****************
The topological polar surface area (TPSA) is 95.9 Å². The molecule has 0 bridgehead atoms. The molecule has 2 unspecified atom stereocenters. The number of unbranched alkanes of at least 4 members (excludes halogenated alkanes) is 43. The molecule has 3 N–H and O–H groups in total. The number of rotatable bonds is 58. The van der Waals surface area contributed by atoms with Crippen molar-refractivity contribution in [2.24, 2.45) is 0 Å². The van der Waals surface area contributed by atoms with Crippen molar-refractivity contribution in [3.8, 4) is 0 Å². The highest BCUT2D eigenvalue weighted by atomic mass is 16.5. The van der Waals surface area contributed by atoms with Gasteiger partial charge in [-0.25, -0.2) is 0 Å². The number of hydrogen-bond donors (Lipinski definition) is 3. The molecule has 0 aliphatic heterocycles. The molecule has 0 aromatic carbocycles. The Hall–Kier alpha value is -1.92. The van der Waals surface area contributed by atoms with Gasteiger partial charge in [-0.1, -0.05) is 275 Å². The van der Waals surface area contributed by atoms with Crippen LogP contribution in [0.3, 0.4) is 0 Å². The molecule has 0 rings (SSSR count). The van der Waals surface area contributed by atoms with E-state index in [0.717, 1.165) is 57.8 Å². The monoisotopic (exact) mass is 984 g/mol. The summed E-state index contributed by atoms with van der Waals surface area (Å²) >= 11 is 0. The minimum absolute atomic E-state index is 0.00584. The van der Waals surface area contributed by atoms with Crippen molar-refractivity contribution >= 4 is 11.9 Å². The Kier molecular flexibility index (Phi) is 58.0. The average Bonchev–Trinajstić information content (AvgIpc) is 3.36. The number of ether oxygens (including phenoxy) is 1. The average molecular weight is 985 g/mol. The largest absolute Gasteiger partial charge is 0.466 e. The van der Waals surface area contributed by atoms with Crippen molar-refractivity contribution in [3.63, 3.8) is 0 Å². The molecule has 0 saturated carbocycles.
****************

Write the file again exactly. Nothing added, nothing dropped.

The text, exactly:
The topological polar surface area (TPSA) is 95.9 Å². The molecule has 0 bridgehead atoms. The molecule has 2 unspecified atom stereocenters. The number of unbranched alkanes of at least 4 members (excludes halogenated alkanes) is 43. The molecule has 3 N–H and O–H groups in total. The number of rotatable bonds is 58. The van der Waals surface area contributed by atoms with Crippen molar-refractivity contribution in [2.24, 2.45) is 0 Å². The van der Waals surface area contributed by atoms with Crippen molar-refractivity contribution in [3.8, 4) is 0 Å². The highest BCUT2D eigenvalue weighted by atomic mass is 16.5. The van der Waals surface area contributed by atoms with Gasteiger partial charge in [-0.25, -0.2) is 0 Å². The number of hydrogen-bond donors (Lipinski definition) is 3. The molecule has 0 aliphatic heterocycles. The molecule has 0 aromatic carbocycles. The Hall–Kier alpha value is -1.92. The van der Waals surface area contributed by atoms with Gasteiger partial charge in [-0.1, -0.05) is 275 Å². The van der Waals surface area contributed by atoms with Crippen LogP contribution in [0.3, 0.4) is 0 Å². The molecule has 0 rings (SSSR count). The van der Waals surface area contributed by atoms with E-state index in [0.717, 1.165) is 57.8 Å². The monoisotopic (exact) mass is 984 g/mol. The summed E-state index contributed by atoms with van der Waals surface area (Å²) >= 11 is 0. The minimum absolute atomic E-state index is 0.00584. The van der Waals surface area contributed by atoms with Crippen molar-refractivity contribution >= 4 is 11.9 Å². The Kier molecular flexibility index (Phi) is 58.0. The average Bonchev–Trinajstić information content (AvgIpc) is 3.36. The number of ether oxygens (including phenoxy) is 1. The average molecular weight is 985 g/mol. The largest absolute Gasteiger partial charge is 0.466 e. The van der Waals surface area contributed by atoms with Crippen molar-refractivity contribution in [3.63, 3.8) is 0 Å². The molecule has 0 saturated carbocycles.